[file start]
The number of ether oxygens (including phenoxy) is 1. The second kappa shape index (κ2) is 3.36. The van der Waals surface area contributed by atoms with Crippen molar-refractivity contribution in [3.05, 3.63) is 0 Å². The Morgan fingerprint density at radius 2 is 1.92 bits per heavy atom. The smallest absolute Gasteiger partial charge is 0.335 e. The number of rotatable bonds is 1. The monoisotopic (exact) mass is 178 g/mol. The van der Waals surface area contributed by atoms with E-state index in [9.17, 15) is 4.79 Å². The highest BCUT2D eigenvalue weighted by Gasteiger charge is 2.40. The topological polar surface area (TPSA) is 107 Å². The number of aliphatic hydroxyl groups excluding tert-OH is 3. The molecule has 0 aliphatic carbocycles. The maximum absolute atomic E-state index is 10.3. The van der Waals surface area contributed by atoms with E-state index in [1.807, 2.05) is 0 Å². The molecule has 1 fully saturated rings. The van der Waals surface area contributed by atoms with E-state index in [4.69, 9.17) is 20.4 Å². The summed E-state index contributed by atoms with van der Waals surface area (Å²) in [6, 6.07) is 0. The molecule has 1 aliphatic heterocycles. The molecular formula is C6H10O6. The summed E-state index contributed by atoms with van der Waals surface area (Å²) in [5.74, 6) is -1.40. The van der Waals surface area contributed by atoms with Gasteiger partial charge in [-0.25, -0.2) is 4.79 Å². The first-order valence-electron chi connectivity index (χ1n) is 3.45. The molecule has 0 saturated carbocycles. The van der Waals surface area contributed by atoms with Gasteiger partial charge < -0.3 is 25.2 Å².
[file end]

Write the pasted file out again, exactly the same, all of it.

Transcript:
The number of ether oxygens (including phenoxy) is 1. The second kappa shape index (κ2) is 3.36. The van der Waals surface area contributed by atoms with Crippen molar-refractivity contribution in [3.05, 3.63) is 0 Å². The Morgan fingerprint density at radius 2 is 1.92 bits per heavy atom. The smallest absolute Gasteiger partial charge is 0.335 e. The number of rotatable bonds is 1. The monoisotopic (exact) mass is 178 g/mol. The van der Waals surface area contributed by atoms with E-state index in [9.17, 15) is 4.79 Å². The highest BCUT2D eigenvalue weighted by Gasteiger charge is 2.40. The topological polar surface area (TPSA) is 107 Å². The number of aliphatic hydroxyl groups excluding tert-OH is 3. The molecule has 0 aliphatic carbocycles. The maximum absolute atomic E-state index is 10.3. The van der Waals surface area contributed by atoms with E-state index in [1.807, 2.05) is 0 Å². The molecule has 1 fully saturated rings. The van der Waals surface area contributed by atoms with E-state index in [4.69, 9.17) is 20.4 Å². The summed E-state index contributed by atoms with van der Waals surface area (Å²) in [6, 6.07) is 0. The molecule has 1 aliphatic heterocycles. The molecular formula is C6H10O6. The summed E-state index contributed by atoms with van der Waals surface area (Å²) in [5.74, 6) is -1.40. The van der Waals surface area contributed by atoms with Gasteiger partial charge in [-0.25, -0.2) is 4.79 Å². The first-order valence-electron chi connectivity index (χ1n) is 3.45. The molecule has 0 saturated carbocycles. The van der Waals surface area contributed by atoms with Gasteiger partial charge < -0.3 is 25.2 Å².